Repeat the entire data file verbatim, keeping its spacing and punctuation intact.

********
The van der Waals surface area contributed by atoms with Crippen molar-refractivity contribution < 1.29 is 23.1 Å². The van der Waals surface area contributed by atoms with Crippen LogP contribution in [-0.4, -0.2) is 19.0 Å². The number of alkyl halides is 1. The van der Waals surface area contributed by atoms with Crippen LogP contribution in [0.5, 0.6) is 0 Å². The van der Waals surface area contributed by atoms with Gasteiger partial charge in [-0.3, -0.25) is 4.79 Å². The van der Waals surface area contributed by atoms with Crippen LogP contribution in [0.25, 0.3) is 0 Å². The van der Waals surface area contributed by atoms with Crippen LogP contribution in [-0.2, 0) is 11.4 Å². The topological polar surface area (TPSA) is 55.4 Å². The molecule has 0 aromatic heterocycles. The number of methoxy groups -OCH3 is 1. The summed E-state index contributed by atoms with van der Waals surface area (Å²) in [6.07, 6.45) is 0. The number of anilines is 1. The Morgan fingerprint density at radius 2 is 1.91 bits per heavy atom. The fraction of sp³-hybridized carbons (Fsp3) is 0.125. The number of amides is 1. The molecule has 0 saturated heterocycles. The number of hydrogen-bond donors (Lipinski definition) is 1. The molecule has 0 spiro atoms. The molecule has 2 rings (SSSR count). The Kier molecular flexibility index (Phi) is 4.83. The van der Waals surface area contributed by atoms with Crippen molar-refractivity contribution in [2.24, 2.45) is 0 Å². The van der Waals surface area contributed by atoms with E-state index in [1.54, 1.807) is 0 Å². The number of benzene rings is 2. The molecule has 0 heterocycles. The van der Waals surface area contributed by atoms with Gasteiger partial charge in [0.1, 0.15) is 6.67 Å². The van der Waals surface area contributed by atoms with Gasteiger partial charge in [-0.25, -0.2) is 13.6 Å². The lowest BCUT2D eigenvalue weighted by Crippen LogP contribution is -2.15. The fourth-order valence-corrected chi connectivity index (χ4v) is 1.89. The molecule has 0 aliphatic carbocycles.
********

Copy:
The van der Waals surface area contributed by atoms with Crippen molar-refractivity contribution < 1.29 is 23.1 Å². The van der Waals surface area contributed by atoms with Crippen LogP contribution in [-0.4, -0.2) is 19.0 Å². The number of alkyl halides is 1. The van der Waals surface area contributed by atoms with Crippen LogP contribution in [0.5, 0.6) is 0 Å². The van der Waals surface area contributed by atoms with Gasteiger partial charge in [-0.3, -0.25) is 4.79 Å². The van der Waals surface area contributed by atoms with Crippen LogP contribution in [0.25, 0.3) is 0 Å². The van der Waals surface area contributed by atoms with Crippen LogP contribution in [-0.2, 0) is 11.4 Å². The topological polar surface area (TPSA) is 55.4 Å². The molecule has 0 aromatic heterocycles. The number of methoxy groups -OCH3 is 1. The summed E-state index contributed by atoms with van der Waals surface area (Å²) in [6.07, 6.45) is 0. The number of anilines is 1. The Morgan fingerprint density at radius 2 is 1.91 bits per heavy atom. The fraction of sp³-hybridized carbons (Fsp3) is 0.125. The number of amides is 1. The molecule has 0 saturated heterocycles. The number of hydrogen-bond donors (Lipinski definition) is 1. The molecule has 0 spiro atoms. The molecule has 2 rings (SSSR count). The Kier molecular flexibility index (Phi) is 4.83. The van der Waals surface area contributed by atoms with Crippen molar-refractivity contribution in [2.24, 2.45) is 0 Å². The van der Waals surface area contributed by atoms with E-state index in [1.54, 1.807) is 0 Å². The number of benzene rings is 2. The molecule has 0 heterocycles. The van der Waals surface area contributed by atoms with Gasteiger partial charge in [0.1, 0.15) is 6.67 Å². The van der Waals surface area contributed by atoms with Gasteiger partial charge in [-0.25, -0.2) is 13.6 Å². The lowest BCUT2D eigenvalue weighted by Crippen LogP contribution is -2.15. The fourth-order valence-corrected chi connectivity index (χ4v) is 1.89. The molecule has 0 aliphatic carbocycles.